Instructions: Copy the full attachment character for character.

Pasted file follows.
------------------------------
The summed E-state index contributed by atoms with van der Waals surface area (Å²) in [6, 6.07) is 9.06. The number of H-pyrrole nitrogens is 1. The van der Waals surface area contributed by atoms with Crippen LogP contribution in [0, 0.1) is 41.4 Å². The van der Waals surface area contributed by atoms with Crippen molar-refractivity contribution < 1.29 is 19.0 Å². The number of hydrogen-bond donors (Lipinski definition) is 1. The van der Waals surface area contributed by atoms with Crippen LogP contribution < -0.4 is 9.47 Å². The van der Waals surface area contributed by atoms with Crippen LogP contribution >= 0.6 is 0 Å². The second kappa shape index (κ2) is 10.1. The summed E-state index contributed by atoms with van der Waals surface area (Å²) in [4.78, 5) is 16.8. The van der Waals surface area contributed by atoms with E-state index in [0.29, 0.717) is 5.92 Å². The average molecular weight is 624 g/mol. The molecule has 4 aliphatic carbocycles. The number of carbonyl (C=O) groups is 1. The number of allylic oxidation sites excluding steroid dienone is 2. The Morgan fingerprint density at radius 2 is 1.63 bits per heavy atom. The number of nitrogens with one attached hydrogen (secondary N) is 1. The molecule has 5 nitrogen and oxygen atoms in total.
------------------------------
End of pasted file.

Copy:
The summed E-state index contributed by atoms with van der Waals surface area (Å²) in [6, 6.07) is 9.06. The number of H-pyrrole nitrogens is 1. The van der Waals surface area contributed by atoms with Crippen LogP contribution in [0, 0.1) is 41.4 Å². The van der Waals surface area contributed by atoms with Crippen molar-refractivity contribution < 1.29 is 19.0 Å². The number of hydrogen-bond donors (Lipinski definition) is 1. The van der Waals surface area contributed by atoms with Crippen LogP contribution < -0.4 is 9.47 Å². The van der Waals surface area contributed by atoms with Crippen LogP contribution >= 0.6 is 0 Å². The second kappa shape index (κ2) is 10.1. The summed E-state index contributed by atoms with van der Waals surface area (Å²) in [4.78, 5) is 16.8. The van der Waals surface area contributed by atoms with E-state index in [0.29, 0.717) is 5.92 Å². The average molecular weight is 624 g/mol. The molecule has 4 aliphatic carbocycles. The number of carbonyl (C=O) groups is 1. The number of allylic oxidation sites excluding steroid dienone is 2. The Morgan fingerprint density at radius 2 is 1.63 bits per heavy atom. The number of nitrogens with one attached hydrogen (secondary N) is 1. The molecule has 5 nitrogen and oxygen atoms in total.